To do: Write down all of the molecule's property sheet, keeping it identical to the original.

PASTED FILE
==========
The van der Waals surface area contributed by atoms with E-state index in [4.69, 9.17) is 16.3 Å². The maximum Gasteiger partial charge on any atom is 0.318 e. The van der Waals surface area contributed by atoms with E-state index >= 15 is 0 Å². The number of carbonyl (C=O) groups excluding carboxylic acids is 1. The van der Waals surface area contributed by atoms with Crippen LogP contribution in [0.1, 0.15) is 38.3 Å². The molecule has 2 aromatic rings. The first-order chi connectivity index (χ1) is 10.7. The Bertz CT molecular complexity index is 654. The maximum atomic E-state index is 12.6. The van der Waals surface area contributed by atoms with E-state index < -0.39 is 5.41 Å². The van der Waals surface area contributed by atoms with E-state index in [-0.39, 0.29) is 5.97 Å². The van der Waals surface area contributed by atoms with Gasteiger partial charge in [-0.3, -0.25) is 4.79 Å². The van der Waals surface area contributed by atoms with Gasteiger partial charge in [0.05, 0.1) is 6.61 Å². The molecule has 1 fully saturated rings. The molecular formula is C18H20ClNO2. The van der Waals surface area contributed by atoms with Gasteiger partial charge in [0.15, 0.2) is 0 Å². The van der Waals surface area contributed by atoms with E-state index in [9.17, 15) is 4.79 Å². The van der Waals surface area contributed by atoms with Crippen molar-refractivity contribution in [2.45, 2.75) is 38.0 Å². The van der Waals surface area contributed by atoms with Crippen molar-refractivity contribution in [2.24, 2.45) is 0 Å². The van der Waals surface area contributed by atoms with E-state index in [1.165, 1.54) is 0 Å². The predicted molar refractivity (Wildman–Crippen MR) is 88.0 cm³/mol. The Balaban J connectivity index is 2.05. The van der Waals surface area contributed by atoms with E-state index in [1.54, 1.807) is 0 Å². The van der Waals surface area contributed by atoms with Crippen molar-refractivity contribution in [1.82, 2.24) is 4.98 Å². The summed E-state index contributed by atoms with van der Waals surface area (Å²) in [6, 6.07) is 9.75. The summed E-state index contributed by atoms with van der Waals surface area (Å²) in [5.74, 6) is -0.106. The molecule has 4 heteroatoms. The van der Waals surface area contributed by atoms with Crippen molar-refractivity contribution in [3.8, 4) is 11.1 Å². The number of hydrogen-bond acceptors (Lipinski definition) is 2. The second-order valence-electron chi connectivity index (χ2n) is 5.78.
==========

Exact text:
The van der Waals surface area contributed by atoms with E-state index in [4.69, 9.17) is 16.3 Å². The maximum Gasteiger partial charge on any atom is 0.318 e. The van der Waals surface area contributed by atoms with E-state index >= 15 is 0 Å². The number of carbonyl (C=O) groups excluding carboxylic acids is 1. The van der Waals surface area contributed by atoms with Crippen LogP contribution in [0.1, 0.15) is 38.3 Å². The molecule has 2 aromatic rings. The first-order chi connectivity index (χ1) is 10.7. The Bertz CT molecular complexity index is 654. The maximum atomic E-state index is 12.6. The van der Waals surface area contributed by atoms with E-state index < -0.39 is 5.41 Å². The van der Waals surface area contributed by atoms with E-state index in [-0.39, 0.29) is 5.97 Å². The van der Waals surface area contributed by atoms with Gasteiger partial charge in [-0.3, -0.25) is 4.79 Å². The van der Waals surface area contributed by atoms with Gasteiger partial charge in [0.05, 0.1) is 6.61 Å². The molecule has 1 fully saturated rings. The molecular formula is C18H20ClNO2. The van der Waals surface area contributed by atoms with Gasteiger partial charge in [0.15, 0.2) is 0 Å². The van der Waals surface area contributed by atoms with E-state index in [9.17, 15) is 4.79 Å². The van der Waals surface area contributed by atoms with Crippen molar-refractivity contribution in [2.45, 2.75) is 38.0 Å². The van der Waals surface area contributed by atoms with Crippen molar-refractivity contribution in [2.24, 2.45) is 0 Å². The van der Waals surface area contributed by atoms with E-state index in [1.165, 1.54) is 0 Å². The predicted molar refractivity (Wildman–Crippen MR) is 88.0 cm³/mol. The Balaban J connectivity index is 2.05. The van der Waals surface area contributed by atoms with E-state index in [1.54, 1.807) is 0 Å². The van der Waals surface area contributed by atoms with Crippen molar-refractivity contribution in [1.82, 2.24) is 4.98 Å². The summed E-state index contributed by atoms with van der Waals surface area (Å²) in [6, 6.07) is 9.75. The summed E-state index contributed by atoms with van der Waals surface area (Å²) in [5.74, 6) is -0.106. The molecule has 4 heteroatoms. The van der Waals surface area contributed by atoms with Crippen molar-refractivity contribution in [3.8, 4) is 11.1 Å². The number of hydrogen-bond acceptors (Lipinski definition) is 2. The second-order valence-electron chi connectivity index (χ2n) is 5.78.